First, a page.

How Dapr helped AutoNavi build a new serverless solution
AutoNavi is a leading provider of digital map and navigation services in China with over 100 million daily active users. AutoNavi started it’s Serverless/FaaS (Function as a service) project on April 2020 and after just one year, our solution already exceeds 100,000 queries per second (QPS). In this blog I will share how we at AutoNavi use Dapr to implement our serverless solution.
Below are a few of the business use cases that our solution addresses:
- Weather in a long route - When the route distance exceeds a threshold, for example 100kms, weather information is provided along the route.
- Search along route - Search for vehicle services such as gas station, electric vehicle charge-station etc. along the route.
- Route tips - Show driver relevant route information such as warnings that large vehicles are ahead, narrow roads etc.
- Scenic spots information - Show ticket prices, opening hours, contact information and brief descriptions for scenic spots and points of interest.
Why we chose Dapr
While building the new service, we encountered several challenges including two that we felt Dapr could help us address: Connecting existing backend services using a lightweight solution and our requirement for a runtime which supports multiple languages.
Connecting existing backend services
An important requirement we have is that our FaaS must have the ability to invoke existing backend micro-services which were developed on top of our RPC framework. A direct approach would be to use our RPC framework SDKs in our FaaS applications, but another requirement we have is keeping the FaaS runtime lightweight as to meet our fast start-up and scaling needs. We also wanted to avoid having the application become bloated due to a large number of SDKs that were integrated into the code base.
This is where Dapr’s lightweight footprint was very helpful. In addition, leveraging Dapr’s APIs helped us avoid using any SDK libraries in our code.
At AutoNavi, we mainly use C++ and Node.js on the client side. Base navigation functions such as mapping display, route display, sign guidance, spoken guidance etc. need to run both on mobile and vehicle embedded navigation systems. These functions are written in C++ to leverage its strengths as a cross platform language. Other functions such as recommended points of interest after route completion are written in Node.js. In addition, on the server side, Java, Go and C++ are used.
We had designed a FaaS runtime component in our serverless solution so developers just need to write function code which will be downloaded, loaded to the runtime and finally run inside our FaaS runtime. To achieve this, we have developed different FaaS runtimes for each language such as C++, Go, Rust etc. Functions in each language need to connect to backend services or to infrastructure services such as Redis, MySQL, MQ and so on, so we needed a multi-language solution to help us achieve this if we wanted to avoid using class libraries for each of the different languages.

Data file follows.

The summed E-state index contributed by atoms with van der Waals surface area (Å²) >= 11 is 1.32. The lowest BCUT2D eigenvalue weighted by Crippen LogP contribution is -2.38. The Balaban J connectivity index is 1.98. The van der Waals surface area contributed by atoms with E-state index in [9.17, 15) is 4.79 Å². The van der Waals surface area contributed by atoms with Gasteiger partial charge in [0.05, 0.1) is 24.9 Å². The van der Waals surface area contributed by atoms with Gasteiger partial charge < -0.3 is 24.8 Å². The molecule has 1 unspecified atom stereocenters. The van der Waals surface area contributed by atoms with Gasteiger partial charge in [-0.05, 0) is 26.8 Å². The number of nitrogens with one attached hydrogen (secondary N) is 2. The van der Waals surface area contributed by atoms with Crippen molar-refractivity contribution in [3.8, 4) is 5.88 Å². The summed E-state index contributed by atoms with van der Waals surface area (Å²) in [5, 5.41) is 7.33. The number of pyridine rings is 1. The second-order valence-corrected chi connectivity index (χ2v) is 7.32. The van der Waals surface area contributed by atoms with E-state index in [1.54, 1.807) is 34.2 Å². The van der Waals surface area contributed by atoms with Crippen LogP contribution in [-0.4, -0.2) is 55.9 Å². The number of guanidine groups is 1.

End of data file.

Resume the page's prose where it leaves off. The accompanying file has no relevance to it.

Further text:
In the past our solution to this challenge was using a RSocket broker: The FaaS runtime uses a lightweight multi-language RSocket SDK to connect to the RSocket broker, the RSocket broker in turn forwards the request to our RPC framework proxy to invoke the backend micro-services and forwards the response back to the FaaS runtime. This indeed solved both challenges but introduced a new challenge - the RSocket broker and the RPC framework proxy are centralized and that breaks the decentralized architecture we aimed to have for our serverless system.
As we looked into using Dapr, we found that Dapr offers an optimal alternative solution. We use the Dapr sidecar to support multiple languages and keeping applications lightweight, replacing the need for client SDKs. Meanwhile, the sidecar pattern keeps our architecture decentralized without the need for a centralized broker like RSocket.
How Dapr is used in the FaaS runtime today
In our Dapr sidecar, we have developed our custom components to support our RPC framework and other infrastructure such as our own KV-Store, config server. The multi-language (C++/Node.js/Go/Java) FaaS runtime uses Dapr SDKs to make requests to the Dapr sidecar via gRPC and the Dapr sidecars make requests to our backend services or to infrastructures such as Redis, MySQL, MQ. and sends a callback to the FaaS runtime when a response is returned.
In this new serverless solution, the Dapr sidecar is injected automatically by our Kubernetes service when a new FaaS runtime pod created. We have integrated this in our CI/CD pipelines, the user function code and user configurations are the same on different environments because running in a dev environment and production is consistent thanks to Dapr APIs.
In practice we are still using Dapr in an experimental way. Currently RSocket broker serves as a fallback in case of failures with Dapr. We feel that having a fallback is always a best practice when adopting a new technology.
We are now working to verify Dapr in various scenarios by implementing Dapr in several business applications. After the verification, we see more and more parts of our solution migrating to use Dapr. Finally, we plan to remove the RSocket broker and fully rely on Dapr for our needs.
The solution above has now been running in AutoNavi’s production environment for over a month without any issues - the experiment is going well. By using Dapr, we solve the problems of invoking existing backend services in a lightweight model and supporting multiple languages in our serverless runtime without breaking the decentralized architecture. Dapr is really a perfect solution for invoking backend services in our multi-language serverless runtime.